DES MOINES, Iowa - A year ago, Joaquin Valdes and Aaron Hermsen were just two students at Drake University, attending the same school trip to China. Today, they're business partners, and attribute much of their success to the school they're enrolled in.
For the growing community who wish to see the Metro become the next major start-up haven in the country, students in Drake University's Lorentzen Student Hatchery entrepreneurship program are a welcome sight. The program, in its inaugural year, was founded by Drake alumnus John C. Lorentzen with the intention of fostering students' entrepreneurial endeavors through mentorship and monetary investment.
"Mr. Lorentzen proposed and funded this program specifically to help launch students into real businesses," said Tom Startwood, assistant director of entrepreneurship centers at Drake. "There was no classroom here -- this is not an academic exercise. This is real-world learning through direct experience, and the results are extremely impressive."
Valdes and Hermsen are just one team of four accepted into the Hatchery for its first year. Through a competitive admission process, only about 50% of applicants made the cut. Last spring, the four groups were awarded up to $10,000 in investment from the program, and were given office space at StartupCity in downtown Des Moines to work on their projects. Local business leaders and Drake instructors served as mentors and investors in the Hatchery, giving these students the tools and resources they needed to successfully launch a business.
"Because we were naive enough to think that opening up a shop was really easy," said Valdes. "And then we were like, 'Oh, tools, equipment, an actual shop...we need money.' And that's where, well, Mr. Lorentzen comes in, and he was definitely a huge help."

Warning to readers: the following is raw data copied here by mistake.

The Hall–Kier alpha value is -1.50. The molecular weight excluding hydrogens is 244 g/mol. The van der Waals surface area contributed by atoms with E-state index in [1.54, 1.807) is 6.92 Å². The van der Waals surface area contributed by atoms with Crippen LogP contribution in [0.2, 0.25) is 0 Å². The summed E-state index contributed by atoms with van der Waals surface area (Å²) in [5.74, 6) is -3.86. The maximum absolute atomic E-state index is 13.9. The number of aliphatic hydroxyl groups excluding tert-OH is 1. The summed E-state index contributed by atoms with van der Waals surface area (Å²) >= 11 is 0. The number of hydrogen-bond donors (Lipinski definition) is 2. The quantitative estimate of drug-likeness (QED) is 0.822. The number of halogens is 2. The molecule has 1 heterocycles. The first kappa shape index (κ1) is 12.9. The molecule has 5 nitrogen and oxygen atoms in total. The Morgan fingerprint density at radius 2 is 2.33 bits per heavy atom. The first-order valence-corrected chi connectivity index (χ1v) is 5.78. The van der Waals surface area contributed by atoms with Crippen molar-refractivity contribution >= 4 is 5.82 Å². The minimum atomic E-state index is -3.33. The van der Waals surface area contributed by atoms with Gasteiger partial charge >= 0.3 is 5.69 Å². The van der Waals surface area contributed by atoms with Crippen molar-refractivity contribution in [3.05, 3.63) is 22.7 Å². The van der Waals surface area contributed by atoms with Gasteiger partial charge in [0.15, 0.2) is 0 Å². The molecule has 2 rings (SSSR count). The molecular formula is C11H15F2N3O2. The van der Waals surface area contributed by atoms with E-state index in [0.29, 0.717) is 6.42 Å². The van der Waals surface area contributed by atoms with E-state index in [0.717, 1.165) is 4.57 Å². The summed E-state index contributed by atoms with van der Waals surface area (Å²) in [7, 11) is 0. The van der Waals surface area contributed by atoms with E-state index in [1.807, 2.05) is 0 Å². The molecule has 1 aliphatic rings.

Over the summer months, Valdes and Hermsen worked to launch their own fixed-gear bicycle shop in Des Moines, Frank's Fixies. The Drake University juniors say their inspiration came from their trip to China last fall, where "fixies", or single-gear/fixed-gear bicycles, are widely popular. After deciding there was a market for this product in Iowa, they applied to be in the school's new Hatchery program.
As the Hatchery begins accepting applicants for its second year Friday, the first class of young entrepreneurs presented final updates on their start-ups to the board of mentors. Other start-up presentations included Opportunity on Deck, a nonprofit organizing free sports leagues for inner-city youth, AP Lumina, an automated brake-light system company, and Reflex Fight Gear, marketing fitness apparel and training gear for martial arts fighters.
While the Hatchery begins selecting its second class of start-ups this year, those in the first wave are far from finished; Valdes and Hermsen say they're even looking into applying to the program again to continue receiving mentorship and investment.
"[We're] not only focusing on the immediate local market, but thinking about shipping across the states," Valdes said. "And that's our main objective. And for that we need an investor to stick with us for a few years, at least."
Ultimately, these entrepreneurs say the experience they've gained from the Hatchery goes beyond the lessons learned in a classroom.
"This is a live representation of how a student in college can actually start something pretty big," said Valdes. "You don't have to wait until you get your degree to start doing the things that you love. So, if you want to start a business, do it now. Don't wait. Eventually, the help will come."